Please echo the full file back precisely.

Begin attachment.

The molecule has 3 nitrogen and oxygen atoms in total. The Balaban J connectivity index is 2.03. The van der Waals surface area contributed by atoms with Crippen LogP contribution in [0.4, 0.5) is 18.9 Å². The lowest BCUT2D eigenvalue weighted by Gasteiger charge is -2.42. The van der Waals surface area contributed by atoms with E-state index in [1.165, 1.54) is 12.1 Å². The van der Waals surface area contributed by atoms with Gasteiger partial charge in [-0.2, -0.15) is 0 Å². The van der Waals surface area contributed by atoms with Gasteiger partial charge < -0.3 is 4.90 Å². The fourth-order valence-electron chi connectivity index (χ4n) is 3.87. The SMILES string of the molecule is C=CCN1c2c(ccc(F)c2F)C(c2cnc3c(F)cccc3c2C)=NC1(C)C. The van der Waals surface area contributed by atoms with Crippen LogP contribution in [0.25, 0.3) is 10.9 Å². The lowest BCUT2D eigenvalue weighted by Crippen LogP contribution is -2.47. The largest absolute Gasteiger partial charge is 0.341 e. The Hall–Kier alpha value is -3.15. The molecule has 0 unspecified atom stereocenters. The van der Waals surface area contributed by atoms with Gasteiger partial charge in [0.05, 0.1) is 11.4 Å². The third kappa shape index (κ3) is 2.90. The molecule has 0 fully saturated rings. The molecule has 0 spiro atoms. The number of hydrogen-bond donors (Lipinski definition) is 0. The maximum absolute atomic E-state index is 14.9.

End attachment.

The molecule has 3 nitrogen and oxygen atoms in total. The Balaban J connectivity index is 2.03. The van der Waals surface area contributed by atoms with Crippen LogP contribution in [0.4, 0.5) is 18.9 Å². The lowest BCUT2D eigenvalue weighted by Gasteiger charge is -2.42. The van der Waals surface area contributed by atoms with E-state index in [1.165, 1.54) is 12.1 Å². The van der Waals surface area contributed by atoms with Gasteiger partial charge in [-0.2, -0.15) is 0 Å². The van der Waals surface area contributed by atoms with Gasteiger partial charge < -0.3 is 4.90 Å². The fourth-order valence-electron chi connectivity index (χ4n) is 3.87. The SMILES string of the molecule is C=CCN1c2c(ccc(F)c2F)C(c2cnc3c(F)cccc3c2C)=NC1(C)C. The van der Waals surface area contributed by atoms with Crippen LogP contribution in [0.25, 0.3) is 10.9 Å². The lowest BCUT2D eigenvalue weighted by Crippen LogP contribution is -2.47. The largest absolute Gasteiger partial charge is 0.341 e. The Hall–Kier alpha value is -3.15. The molecule has 0 unspecified atom stereocenters. The van der Waals surface area contributed by atoms with Gasteiger partial charge in [0.05, 0.1) is 11.4 Å². The third kappa shape index (κ3) is 2.90. The molecule has 0 fully saturated rings. The molecule has 0 spiro atoms. The number of hydrogen-bond donors (Lipinski definition) is 0. The maximum absolute atomic E-state index is 14.9.